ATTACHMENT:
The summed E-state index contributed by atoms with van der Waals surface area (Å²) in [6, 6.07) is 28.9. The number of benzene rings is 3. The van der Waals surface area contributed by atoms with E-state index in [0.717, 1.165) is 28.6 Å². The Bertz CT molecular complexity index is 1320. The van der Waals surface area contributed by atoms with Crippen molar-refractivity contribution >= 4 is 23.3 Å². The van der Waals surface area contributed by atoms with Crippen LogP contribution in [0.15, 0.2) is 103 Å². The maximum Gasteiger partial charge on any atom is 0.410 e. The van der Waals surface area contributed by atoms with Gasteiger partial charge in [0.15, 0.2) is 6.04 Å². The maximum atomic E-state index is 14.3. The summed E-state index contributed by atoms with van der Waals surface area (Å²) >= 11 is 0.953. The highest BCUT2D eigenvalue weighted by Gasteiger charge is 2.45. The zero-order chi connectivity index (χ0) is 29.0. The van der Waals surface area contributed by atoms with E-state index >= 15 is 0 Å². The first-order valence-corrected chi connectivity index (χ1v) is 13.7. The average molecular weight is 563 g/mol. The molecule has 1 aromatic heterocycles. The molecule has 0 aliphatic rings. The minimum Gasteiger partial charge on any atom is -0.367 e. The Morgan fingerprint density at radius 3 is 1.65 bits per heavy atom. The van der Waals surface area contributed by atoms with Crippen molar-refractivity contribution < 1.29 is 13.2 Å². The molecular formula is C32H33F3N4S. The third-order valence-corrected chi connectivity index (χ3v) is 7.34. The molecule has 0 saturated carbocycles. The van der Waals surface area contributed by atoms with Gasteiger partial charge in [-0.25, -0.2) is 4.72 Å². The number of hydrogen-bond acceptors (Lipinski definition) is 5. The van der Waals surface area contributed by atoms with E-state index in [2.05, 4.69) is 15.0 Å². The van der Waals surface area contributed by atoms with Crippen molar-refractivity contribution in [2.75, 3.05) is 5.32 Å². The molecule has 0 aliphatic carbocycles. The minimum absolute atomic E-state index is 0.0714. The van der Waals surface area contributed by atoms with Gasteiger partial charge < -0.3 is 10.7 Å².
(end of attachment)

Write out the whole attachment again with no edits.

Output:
The summed E-state index contributed by atoms with van der Waals surface area (Å²) in [6, 6.07) is 28.9. The number of benzene rings is 3. The van der Waals surface area contributed by atoms with E-state index in [0.717, 1.165) is 28.6 Å². The Bertz CT molecular complexity index is 1320. The van der Waals surface area contributed by atoms with Crippen molar-refractivity contribution >= 4 is 23.3 Å². The van der Waals surface area contributed by atoms with Crippen LogP contribution in [0.15, 0.2) is 103 Å². The maximum Gasteiger partial charge on any atom is 0.410 e. The van der Waals surface area contributed by atoms with Gasteiger partial charge in [0.15, 0.2) is 6.04 Å². The maximum atomic E-state index is 14.3. The summed E-state index contributed by atoms with van der Waals surface area (Å²) >= 11 is 0.953. The highest BCUT2D eigenvalue weighted by Gasteiger charge is 2.45. The zero-order chi connectivity index (χ0) is 29.0. The van der Waals surface area contributed by atoms with E-state index >= 15 is 0 Å². The first-order valence-corrected chi connectivity index (χ1v) is 13.7. The average molecular weight is 563 g/mol. The molecule has 1 aromatic heterocycles. The molecule has 0 aliphatic rings. The minimum Gasteiger partial charge on any atom is -0.367 e. The Morgan fingerprint density at radius 3 is 1.65 bits per heavy atom. The van der Waals surface area contributed by atoms with Crippen molar-refractivity contribution < 1.29 is 13.2 Å². The molecular formula is C32H33F3N4S. The third-order valence-corrected chi connectivity index (χ3v) is 7.34. The molecule has 0 saturated carbocycles. The van der Waals surface area contributed by atoms with Gasteiger partial charge in [-0.25, -0.2) is 4.72 Å². The number of hydrogen-bond acceptors (Lipinski definition) is 5. The van der Waals surface area contributed by atoms with E-state index in [2.05, 4.69) is 15.0 Å². The van der Waals surface area contributed by atoms with Crippen molar-refractivity contribution in [2.75, 3.05) is 5.32 Å². The molecule has 0 aliphatic carbocycles. The minimum absolute atomic E-state index is 0.0714. The van der Waals surface area contributed by atoms with Gasteiger partial charge < -0.3 is 10.7 Å².